The sound of the microwave whirring to life sliced through my interest in the book I was reading in the living room. I made a beeline for the kitchen where my husband Evan was clearly up to something delicious. (it was a good day for me in terms of hand strength, so I was able to steer Ruby, my beloved power wheelchair, myself) Just as I suspected, Evan was warming up some leftover pizza.
“Hey, hun. Is that your dinner?” I asked. I knew I had to play it cool to keep Evan from becoming suspicious.
“That’s the plan,” he replied, settling in at the kitchen table.
“I think I’ll just hang out here while you eat,” I said, rolling up to the table. “Hey, as long as I’m here, can I watch you eat?” I grimaced. Real smooth, Rachel.
“Um, I guess.”
“Cool, cool, cool.” Yes, keeping it casual. This time, I would control myself. I would NOT make it weird.
Evan took a bite, then another. I was riveted.
“You’re really starting at me.” He shifted in his chair.
I made a conscious effort to blink before saying, “You know, I was just wondering if you can try chewing slowly.”
With obvious discomfort, Evan complied with my request. One bite later, he stopped. “You’re leering at me. It’s freaking me out. I am going to eat in the living room.”
I huffed in frustration when he walked away. I miss food desperately, and I am always looking for ways to hold onto at least the memory of the joy of eating.
At my most recent clinic, my speech therapist put me on a pureed foods diet after she discovered that I can no longer move my tongue from side to side. Losing that motion makes me unable to sculpt my food and move it between my teeth. As a result, I have little control over where the food in my mouth goes. I am at risk of choking if I deviate from the pureed foods diet because anything I eat can slide to the back of my throat and block my airway. Even crumbs are a danger. Then there is the possibility that tiny particles of food may slip into my lungs without me even knowing it. This puts me at risk for pneumonia, which can be fatal to someone with ALS.
To protect my lungs and prevent choking, I get most of my food all of my hydration through my feeding tube (I can’t drink water because it moves so quickly that aspiration is inevitable). I eat orally at dinner, usually a pureed soup my mother-in-law Brenda made for me that morning – she concocts everything from broccoli and feta soup to savory butternut squash puree – or a fruit smoothie. I get a decent variety of flavors, but the lack of texture is starting to get to me, I fantasize about chewing on a piece of cheese or sinking my teeth into crisp slices of tomato, bell pepper, zucchini, and apple. Lately, I am nursing an obsession with all things toasted, specifically paninis. The longing keeps me up at night, and I suspect it’s chipping away at my sanity, which led to this, ahem, eccentric text exchange with a friend. Read on to witness the burgeoning madness of a Foodie on a feeding tube…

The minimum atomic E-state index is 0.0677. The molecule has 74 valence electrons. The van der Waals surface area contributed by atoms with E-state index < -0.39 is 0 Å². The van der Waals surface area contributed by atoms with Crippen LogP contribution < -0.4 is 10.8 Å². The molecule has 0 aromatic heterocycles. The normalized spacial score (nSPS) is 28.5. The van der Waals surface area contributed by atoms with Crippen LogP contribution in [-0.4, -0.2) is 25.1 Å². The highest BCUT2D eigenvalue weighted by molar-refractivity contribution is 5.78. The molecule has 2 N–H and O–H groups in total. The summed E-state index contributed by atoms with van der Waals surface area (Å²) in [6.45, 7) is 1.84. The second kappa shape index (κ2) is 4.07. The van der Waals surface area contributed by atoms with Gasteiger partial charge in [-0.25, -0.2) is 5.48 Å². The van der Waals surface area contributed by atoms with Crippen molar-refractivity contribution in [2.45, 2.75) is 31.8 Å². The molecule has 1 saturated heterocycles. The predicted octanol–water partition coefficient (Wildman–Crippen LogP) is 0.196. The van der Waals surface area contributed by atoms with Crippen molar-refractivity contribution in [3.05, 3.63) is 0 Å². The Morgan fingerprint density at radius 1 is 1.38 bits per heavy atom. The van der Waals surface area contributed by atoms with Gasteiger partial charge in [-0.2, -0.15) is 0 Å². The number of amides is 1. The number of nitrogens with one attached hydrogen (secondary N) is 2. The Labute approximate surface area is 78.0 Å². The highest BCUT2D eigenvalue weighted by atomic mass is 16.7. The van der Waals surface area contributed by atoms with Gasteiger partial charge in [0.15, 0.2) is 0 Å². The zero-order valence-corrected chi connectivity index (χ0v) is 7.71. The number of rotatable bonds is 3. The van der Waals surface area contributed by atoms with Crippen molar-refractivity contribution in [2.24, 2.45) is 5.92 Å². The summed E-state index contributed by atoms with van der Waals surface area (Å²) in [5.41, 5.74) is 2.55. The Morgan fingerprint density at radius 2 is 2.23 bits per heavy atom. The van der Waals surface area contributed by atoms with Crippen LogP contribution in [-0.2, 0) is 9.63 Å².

Me – I would do unspeakable things for a panini.
Melissa – Has anyone ever invented something like a chew toy for humans?
Me – Someone really should. I want to bite something and feel it crunch.
Melissa – I feel like I could put a panini in some mouth safe baggy and hold it in your mouth to feel on.
Melissa – Or I could just put a panini in your mouth and then take it back out, over and over, with purée in between so you get full.
Melissa – These might be very foolish, even offensive ideas. I just would love to please your mouth. I feel so strongly for food and I can just imagine the panini longing.
Me – no, I love it! I would drool all over a panini bag.
Me – I am desperate and the more desperate I get, the more violent I am willing to be to get what I want.
Me – I am like bargaining with some powerful dark force. ” if you let me eat a panini, I will burn down Chicago.” **
Melissa – I can’t say I know what you’re going through, but i know it can’t be easy! When I’ve had to not eat solid food for just some period of time, i went mad.
Me – I always saw myself as a force for good, but it has taken so little to push me over the edge. Am I truly a slytherin when all my life I thought I was a hufflepuff?
Melissa – Serious hunger can push any human to the brink.
Me – Exactly. My teeth are depressed. They have lost their purpose and they are not taking it well. I think I feel at least two spite cavities forming.
Me – Can I put this conversation on my blog? I think it is a wonderful representation of my life as a feeding tube foodie
Melissa – I’d be honored.
2 thoughts on “Feeding Tube Foodie; or How I’m Being Lured to the Dark Side”
Oh my goodness you just made me laugh out loud. I have bulbar onset als (diagnosed in Dec 2016) and am experiencing early issues with moving foods. So I totally get this post. I’m sorry that you have to deal with this but thanks for the moment of laughter. I’m not looking forward to sharing this fate but I know it’s coming.
Oh my goodness! You damn near have me in tears over your text conversation. Hufflepuff turned Slytherin, eh? Someone get this woman a pinini! “Chicago is at risk, guys!” Oh, you are hilarious.
I know it is hard having to deal with one too many changes. You are literally such an inspiration to me. You continue to make the best out of things. It’s quite okay to get mad sometimes, too. We are human afterall. My grandma used to always make me blend up damn near anything she had a taste for to put through her feeding tube. Including threatening me to order her old favorite drink, “Rum and Coke”.. i had no choice, she wrote down what she wanted and gave me the look. I don’t compete with THAT look. Anyways. But i understand wanting the texture. Ugh! You and Melissa may have been on to something. 😉 You are AMAZING, Mrs. ❤ Thank you!